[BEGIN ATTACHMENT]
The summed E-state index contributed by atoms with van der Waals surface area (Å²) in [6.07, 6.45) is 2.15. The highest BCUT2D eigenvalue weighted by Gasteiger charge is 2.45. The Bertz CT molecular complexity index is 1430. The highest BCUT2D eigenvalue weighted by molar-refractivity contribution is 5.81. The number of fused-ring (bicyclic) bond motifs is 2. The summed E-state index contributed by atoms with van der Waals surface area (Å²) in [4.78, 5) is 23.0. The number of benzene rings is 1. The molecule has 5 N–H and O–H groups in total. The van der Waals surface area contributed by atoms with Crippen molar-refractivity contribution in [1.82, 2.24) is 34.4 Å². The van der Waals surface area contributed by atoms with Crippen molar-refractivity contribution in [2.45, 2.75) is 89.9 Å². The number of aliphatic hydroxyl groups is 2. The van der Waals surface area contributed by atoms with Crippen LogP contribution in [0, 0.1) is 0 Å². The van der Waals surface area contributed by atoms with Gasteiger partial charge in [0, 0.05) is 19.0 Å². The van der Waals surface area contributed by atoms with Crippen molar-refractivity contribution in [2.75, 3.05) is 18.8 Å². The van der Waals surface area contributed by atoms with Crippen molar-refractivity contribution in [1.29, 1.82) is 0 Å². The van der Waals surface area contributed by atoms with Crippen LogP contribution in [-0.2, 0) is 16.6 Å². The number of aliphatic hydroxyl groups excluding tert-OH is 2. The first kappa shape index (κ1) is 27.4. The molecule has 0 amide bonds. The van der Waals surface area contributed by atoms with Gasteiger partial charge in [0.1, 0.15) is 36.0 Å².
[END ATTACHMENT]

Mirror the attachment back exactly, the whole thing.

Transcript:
The summed E-state index contributed by atoms with van der Waals surface area (Å²) in [6.07, 6.45) is 2.15. The highest BCUT2D eigenvalue weighted by Gasteiger charge is 2.45. The Bertz CT molecular complexity index is 1430. The highest BCUT2D eigenvalue weighted by molar-refractivity contribution is 5.81. The number of fused-ring (bicyclic) bond motifs is 2. The summed E-state index contributed by atoms with van der Waals surface area (Å²) in [4.78, 5) is 23.0. The number of benzene rings is 1. The molecule has 5 N–H and O–H groups in total. The van der Waals surface area contributed by atoms with Crippen molar-refractivity contribution in [1.82, 2.24) is 34.4 Å². The van der Waals surface area contributed by atoms with Crippen molar-refractivity contribution in [2.45, 2.75) is 89.9 Å². The number of aliphatic hydroxyl groups is 2. The van der Waals surface area contributed by atoms with Crippen LogP contribution in [0, 0.1) is 0 Å². The van der Waals surface area contributed by atoms with Gasteiger partial charge in [0, 0.05) is 19.0 Å². The van der Waals surface area contributed by atoms with Crippen molar-refractivity contribution in [2.75, 3.05) is 18.8 Å². The van der Waals surface area contributed by atoms with Crippen molar-refractivity contribution in [1.29, 1.82) is 0 Å². The van der Waals surface area contributed by atoms with Crippen LogP contribution in [-0.2, 0) is 16.6 Å². The number of aliphatic hydroxyl groups excluding tert-OH is 2. The first kappa shape index (κ1) is 27.4. The molecule has 0 amide bonds. The van der Waals surface area contributed by atoms with Gasteiger partial charge in [0.1, 0.15) is 36.0 Å².